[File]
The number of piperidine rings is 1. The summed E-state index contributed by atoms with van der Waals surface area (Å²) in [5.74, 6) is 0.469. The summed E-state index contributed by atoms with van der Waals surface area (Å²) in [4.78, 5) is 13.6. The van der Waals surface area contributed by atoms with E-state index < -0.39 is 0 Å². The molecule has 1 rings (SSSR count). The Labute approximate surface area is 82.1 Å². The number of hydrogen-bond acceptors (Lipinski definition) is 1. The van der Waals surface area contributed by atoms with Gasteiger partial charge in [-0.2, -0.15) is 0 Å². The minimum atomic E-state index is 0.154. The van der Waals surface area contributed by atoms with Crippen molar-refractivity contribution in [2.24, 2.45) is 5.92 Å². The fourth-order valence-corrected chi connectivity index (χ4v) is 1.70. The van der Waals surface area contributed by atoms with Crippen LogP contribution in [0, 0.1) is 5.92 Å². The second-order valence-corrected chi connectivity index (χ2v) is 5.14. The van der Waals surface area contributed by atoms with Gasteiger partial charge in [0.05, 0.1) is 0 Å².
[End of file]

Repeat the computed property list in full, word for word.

The number of piperidine rings is 1. The summed E-state index contributed by atoms with van der Waals surface area (Å²) in [5.74, 6) is 0.469. The summed E-state index contributed by atoms with van der Waals surface area (Å²) in [4.78, 5) is 13.6. The van der Waals surface area contributed by atoms with E-state index < -0.39 is 0 Å². The molecule has 1 rings (SSSR count). The Labute approximate surface area is 82.1 Å². The number of hydrogen-bond acceptors (Lipinski definition) is 1. The van der Waals surface area contributed by atoms with Gasteiger partial charge in [-0.2, -0.15) is 0 Å². The minimum atomic E-state index is 0.154. The van der Waals surface area contributed by atoms with Crippen molar-refractivity contribution in [2.24, 2.45) is 5.92 Å². The fourth-order valence-corrected chi connectivity index (χ4v) is 1.70. The van der Waals surface area contributed by atoms with Crippen LogP contribution in [0, 0.1) is 5.92 Å². The second-order valence-corrected chi connectivity index (χ2v) is 5.14. The van der Waals surface area contributed by atoms with Gasteiger partial charge in [0.05, 0.1) is 0 Å².